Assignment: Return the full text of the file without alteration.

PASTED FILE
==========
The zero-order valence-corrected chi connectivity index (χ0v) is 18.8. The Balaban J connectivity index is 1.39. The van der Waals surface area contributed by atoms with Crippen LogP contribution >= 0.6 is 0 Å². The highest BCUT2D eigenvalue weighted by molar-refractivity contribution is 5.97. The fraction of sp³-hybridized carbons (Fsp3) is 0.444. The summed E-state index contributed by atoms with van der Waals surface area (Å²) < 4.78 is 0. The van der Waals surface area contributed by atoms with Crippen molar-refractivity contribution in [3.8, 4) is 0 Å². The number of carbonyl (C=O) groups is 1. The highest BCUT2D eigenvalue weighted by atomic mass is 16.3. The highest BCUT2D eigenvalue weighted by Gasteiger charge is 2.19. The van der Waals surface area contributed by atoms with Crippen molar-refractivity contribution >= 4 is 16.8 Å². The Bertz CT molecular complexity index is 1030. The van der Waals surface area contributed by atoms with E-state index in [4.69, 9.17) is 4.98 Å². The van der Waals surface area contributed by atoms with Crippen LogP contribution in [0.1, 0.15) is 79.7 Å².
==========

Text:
The zero-order valence-corrected chi connectivity index (χ0v) is 18.8. The Balaban J connectivity index is 1.39. The van der Waals surface area contributed by atoms with Crippen LogP contribution >= 0.6 is 0 Å². The highest BCUT2D eigenvalue weighted by molar-refractivity contribution is 5.97. The fraction of sp³-hybridized carbons (Fsp3) is 0.444. The summed E-state index contributed by atoms with van der Waals surface area (Å²) < 4.78 is 0. The van der Waals surface area contributed by atoms with Crippen molar-refractivity contribution in [3.8, 4) is 0 Å². The number of carbonyl (C=O) groups is 1. The highest BCUT2D eigenvalue weighted by atomic mass is 16.3. The highest BCUT2D eigenvalue weighted by Gasteiger charge is 2.19. The van der Waals surface area contributed by atoms with Crippen molar-refractivity contribution >= 4 is 16.8 Å². The Bertz CT molecular complexity index is 1030. The van der Waals surface area contributed by atoms with E-state index in [4.69, 9.17) is 4.98 Å². The van der Waals surface area contributed by atoms with Crippen LogP contribution in [0.1, 0.15) is 79.7 Å².